Advent

Healing, hope & slowness

Well it has been a good long stretch of quiet here hasn’t it? I used to be a fast processor but not anymore. These days the thoughts ooze slowly through my soul, taking time to steep while I fold the daily load of laundry, drive car pool, read books aloud or teach fractions. Everything takes more time  than it used to.

A few months back I started swimming again, lap after lap after lap, to wash my swirling thoughts away. Kicking to try and find clarity. It started from sheer survival - our schedule this fall with Aaron traveling more than he ever has before was frankly a bit much. My own exercise (other than my daily dog walk) went to the wayside taking with it a good chunk of my unanxious mind. My parents came for a visit and could see I was hanging on by a thread, I think. My mom had a come to Jesus type talk with me about taking care of myself and based on her verbally brainstorming for me I finally figured out that I could swim a decent amount in under an hour - in and out. Several of my kids activities take place at our local rec center with a pool, if not there is one close to drop offs. So swimming it is for now. The blue of the pool and quiet of my head under the water brings me a much needed peace. You could say it is what is saving my life these days.

I still constantly find myself having feelings about how long healing takes. Here I am a year and a half after looking at myself, unrecognizable, everything I felt I was shattered into a million pieces on the ground. A year and a half is not a small measure of time, and maybe it isn’t a long one either but I certainly thought I would have ‘finished’ processing healing already. Back to my fast processing and high coping self, of course having learned all the lessons and experienced all the growth I needed to in order to be a more enlightened person. (I wish I were joking.)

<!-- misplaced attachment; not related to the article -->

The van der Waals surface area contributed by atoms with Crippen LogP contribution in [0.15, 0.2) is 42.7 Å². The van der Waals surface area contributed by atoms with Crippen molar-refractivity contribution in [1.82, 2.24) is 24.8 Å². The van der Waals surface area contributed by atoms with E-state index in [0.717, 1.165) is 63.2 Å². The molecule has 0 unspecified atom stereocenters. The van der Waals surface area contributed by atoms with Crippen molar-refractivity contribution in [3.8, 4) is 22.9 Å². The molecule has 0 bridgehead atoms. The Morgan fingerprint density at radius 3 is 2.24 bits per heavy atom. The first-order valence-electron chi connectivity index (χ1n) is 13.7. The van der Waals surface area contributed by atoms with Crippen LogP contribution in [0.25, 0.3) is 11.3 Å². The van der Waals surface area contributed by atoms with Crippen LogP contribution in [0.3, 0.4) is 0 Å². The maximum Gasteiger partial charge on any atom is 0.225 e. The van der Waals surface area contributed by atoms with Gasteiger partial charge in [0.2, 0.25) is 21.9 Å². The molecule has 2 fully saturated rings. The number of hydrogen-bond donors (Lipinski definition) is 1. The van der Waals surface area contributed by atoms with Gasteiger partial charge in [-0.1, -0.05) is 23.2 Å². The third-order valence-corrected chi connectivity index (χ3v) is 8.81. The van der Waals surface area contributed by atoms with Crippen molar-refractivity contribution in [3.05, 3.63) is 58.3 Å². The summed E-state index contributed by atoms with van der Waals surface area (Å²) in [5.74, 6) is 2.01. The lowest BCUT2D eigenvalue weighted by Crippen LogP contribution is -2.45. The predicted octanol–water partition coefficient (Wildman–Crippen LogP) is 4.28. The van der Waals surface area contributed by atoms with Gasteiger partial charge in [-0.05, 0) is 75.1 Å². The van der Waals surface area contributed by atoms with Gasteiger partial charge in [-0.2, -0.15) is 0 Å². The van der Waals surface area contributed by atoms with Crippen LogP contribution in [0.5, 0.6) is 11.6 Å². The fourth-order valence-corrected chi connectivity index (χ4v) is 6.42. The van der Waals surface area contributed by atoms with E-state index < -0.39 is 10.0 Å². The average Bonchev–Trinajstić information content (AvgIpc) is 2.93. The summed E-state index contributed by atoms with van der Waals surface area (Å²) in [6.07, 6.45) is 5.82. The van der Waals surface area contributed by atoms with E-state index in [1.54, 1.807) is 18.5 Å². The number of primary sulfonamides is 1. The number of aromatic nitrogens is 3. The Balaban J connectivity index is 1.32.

A year ago I wrote that healing takes more time than people want to give you and now I year later I am writing that it takes more time than you want to give yourself.

I remember when my therapist chatted with me about sectioning off a period of time in which to focus on my healing and my family. A period of time in which I would say ‘no’ to anything else. I landed on six months. I thought I was being ridiculous and gracious to myself to set out that long period of time.

Now I sit here with open palms, no set end date because I am much more intimate with this process. Two steps forward and one and a half steps back. Reminding myself to keep clinging to God who works all things for good. If there is one lesson I don’t want to loose there it is.

 

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Our culture tends to glorify ‘celebrity style overcoming’ and perhaps rightly so. When you are staring down a scary prognosis it is exceptionally encouraging to see people who have overcome ‘quickly’ with joy and enthusiasm. We want to believe we can self-help everything and to some extent we can. To some extent God gives us bodies and brains to help ourselves - sometimes a miracle looks like getting off our behinds and doing what God has made us capable to do. We can get our buts to therapy or yoga, we can seek out the wise treatments and therapies and modalities. But only by God’s grace does all the stuff work and we find ourselves on the other side - ‘healed’.

And then.